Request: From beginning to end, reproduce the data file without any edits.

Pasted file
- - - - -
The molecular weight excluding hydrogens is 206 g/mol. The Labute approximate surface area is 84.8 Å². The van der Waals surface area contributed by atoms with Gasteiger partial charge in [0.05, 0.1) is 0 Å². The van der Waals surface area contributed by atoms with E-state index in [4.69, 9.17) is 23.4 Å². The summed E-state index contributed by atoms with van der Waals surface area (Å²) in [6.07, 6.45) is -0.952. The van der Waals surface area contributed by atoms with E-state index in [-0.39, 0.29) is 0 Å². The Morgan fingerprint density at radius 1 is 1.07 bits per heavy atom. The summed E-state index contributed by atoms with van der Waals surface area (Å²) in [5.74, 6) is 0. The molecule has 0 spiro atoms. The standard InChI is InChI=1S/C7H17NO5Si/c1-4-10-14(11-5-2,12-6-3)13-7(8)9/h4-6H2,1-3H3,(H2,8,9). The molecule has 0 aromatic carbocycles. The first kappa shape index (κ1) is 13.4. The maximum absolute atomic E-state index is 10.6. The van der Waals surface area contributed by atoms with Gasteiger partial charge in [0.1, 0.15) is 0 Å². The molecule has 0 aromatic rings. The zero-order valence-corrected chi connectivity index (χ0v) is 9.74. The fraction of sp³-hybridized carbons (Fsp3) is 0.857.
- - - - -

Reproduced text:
The molecular weight excluding hydrogens is 206 g/mol. The Labute approximate surface area is 84.8 Å². The van der Waals surface area contributed by atoms with Gasteiger partial charge in [0.05, 0.1) is 0 Å². The van der Waals surface area contributed by atoms with E-state index in [4.69, 9.17) is 23.4 Å². The summed E-state index contributed by atoms with van der Waals surface area (Å²) in [6.07, 6.45) is -0.952. The van der Waals surface area contributed by atoms with E-state index in [-0.39, 0.29) is 0 Å². The Morgan fingerprint density at radius 1 is 1.07 bits per heavy atom. The summed E-state index contributed by atoms with van der Waals surface area (Å²) in [5.74, 6) is 0. The molecule has 0 spiro atoms. The standard InChI is InChI=1S/C7H17NO5Si/c1-4-10-14(11-5-2,12-6-3)13-7(8)9/h4-6H2,1-3H3,(H2,8,9). The molecule has 0 aromatic carbocycles. The first kappa shape index (κ1) is 13.4. The maximum absolute atomic E-state index is 10.6. The van der Waals surface area contributed by atoms with Gasteiger partial charge in [0.1, 0.15) is 0 Å². The molecule has 0 aromatic rings. The zero-order valence-corrected chi connectivity index (χ0v) is 9.74. The fraction of sp³-hybridized carbons (Fsp3) is 0.857.